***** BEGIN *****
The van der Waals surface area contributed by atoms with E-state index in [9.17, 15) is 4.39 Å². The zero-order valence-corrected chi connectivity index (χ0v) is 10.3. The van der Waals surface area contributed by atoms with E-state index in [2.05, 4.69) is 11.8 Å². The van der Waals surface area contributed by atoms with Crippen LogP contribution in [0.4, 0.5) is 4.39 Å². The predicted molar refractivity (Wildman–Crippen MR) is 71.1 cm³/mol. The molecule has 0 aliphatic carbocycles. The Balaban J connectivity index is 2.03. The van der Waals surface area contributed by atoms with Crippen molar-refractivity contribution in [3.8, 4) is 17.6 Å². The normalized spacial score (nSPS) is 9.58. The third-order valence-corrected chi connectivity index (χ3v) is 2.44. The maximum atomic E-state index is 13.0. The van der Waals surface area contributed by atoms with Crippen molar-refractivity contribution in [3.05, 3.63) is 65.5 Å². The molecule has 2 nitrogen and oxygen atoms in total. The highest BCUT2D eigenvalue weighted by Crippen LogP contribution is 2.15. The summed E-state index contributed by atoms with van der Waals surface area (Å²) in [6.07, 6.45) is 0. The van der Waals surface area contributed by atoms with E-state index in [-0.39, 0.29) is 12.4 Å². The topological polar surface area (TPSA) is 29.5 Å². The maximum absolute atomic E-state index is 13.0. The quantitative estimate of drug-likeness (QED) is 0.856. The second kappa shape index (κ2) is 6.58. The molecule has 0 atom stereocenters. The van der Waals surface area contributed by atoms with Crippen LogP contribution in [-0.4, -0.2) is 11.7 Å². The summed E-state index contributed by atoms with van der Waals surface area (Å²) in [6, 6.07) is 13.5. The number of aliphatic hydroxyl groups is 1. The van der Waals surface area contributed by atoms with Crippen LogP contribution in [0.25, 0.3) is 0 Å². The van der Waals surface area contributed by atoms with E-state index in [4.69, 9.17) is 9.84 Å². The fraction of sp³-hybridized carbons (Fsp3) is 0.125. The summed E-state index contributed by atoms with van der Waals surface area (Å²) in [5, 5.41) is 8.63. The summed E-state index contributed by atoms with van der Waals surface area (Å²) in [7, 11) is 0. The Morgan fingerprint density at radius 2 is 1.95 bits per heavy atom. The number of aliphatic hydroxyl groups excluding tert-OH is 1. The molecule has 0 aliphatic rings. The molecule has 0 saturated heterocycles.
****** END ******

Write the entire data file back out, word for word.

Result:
The van der Waals surface area contributed by atoms with E-state index in [9.17, 15) is 4.39 Å². The zero-order valence-corrected chi connectivity index (χ0v) is 10.3. The van der Waals surface area contributed by atoms with E-state index in [2.05, 4.69) is 11.8 Å². The van der Waals surface area contributed by atoms with Crippen LogP contribution in [0.4, 0.5) is 4.39 Å². The predicted molar refractivity (Wildman–Crippen MR) is 71.1 cm³/mol. The molecule has 0 aliphatic carbocycles. The Balaban J connectivity index is 2.03. The van der Waals surface area contributed by atoms with Crippen molar-refractivity contribution in [3.8, 4) is 17.6 Å². The normalized spacial score (nSPS) is 9.58. The third-order valence-corrected chi connectivity index (χ3v) is 2.44. The maximum atomic E-state index is 13.0. The van der Waals surface area contributed by atoms with Crippen molar-refractivity contribution in [3.05, 3.63) is 65.5 Å². The molecule has 2 nitrogen and oxygen atoms in total. The highest BCUT2D eigenvalue weighted by Crippen LogP contribution is 2.15. The summed E-state index contributed by atoms with van der Waals surface area (Å²) in [6.07, 6.45) is 0. The van der Waals surface area contributed by atoms with E-state index in [-0.39, 0.29) is 12.4 Å². The topological polar surface area (TPSA) is 29.5 Å². The maximum absolute atomic E-state index is 13.0. The quantitative estimate of drug-likeness (QED) is 0.856. The second kappa shape index (κ2) is 6.58. The molecule has 0 atom stereocenters. The van der Waals surface area contributed by atoms with Crippen LogP contribution in [-0.4, -0.2) is 11.7 Å². The summed E-state index contributed by atoms with van der Waals surface area (Å²) in [6, 6.07) is 13.5. The number of aliphatic hydroxyl groups is 1. The van der Waals surface area contributed by atoms with Crippen LogP contribution in [0.25, 0.3) is 0 Å². The van der Waals surface area contributed by atoms with E-state index in [4.69, 9.17) is 9.84 Å². The fraction of sp³-hybridized carbons (Fsp3) is 0.125. The summed E-state index contributed by atoms with van der Waals surface area (Å²) in [5, 5.41) is 8.63. The summed E-state index contributed by atoms with van der Waals surface area (Å²) in [7, 11) is 0. The Morgan fingerprint density at radius 2 is 1.95 bits per heavy atom. The number of aliphatic hydroxyl groups excluding tert-OH is 1. The molecule has 0 aliphatic rings. The molecule has 0 saturated heterocycles.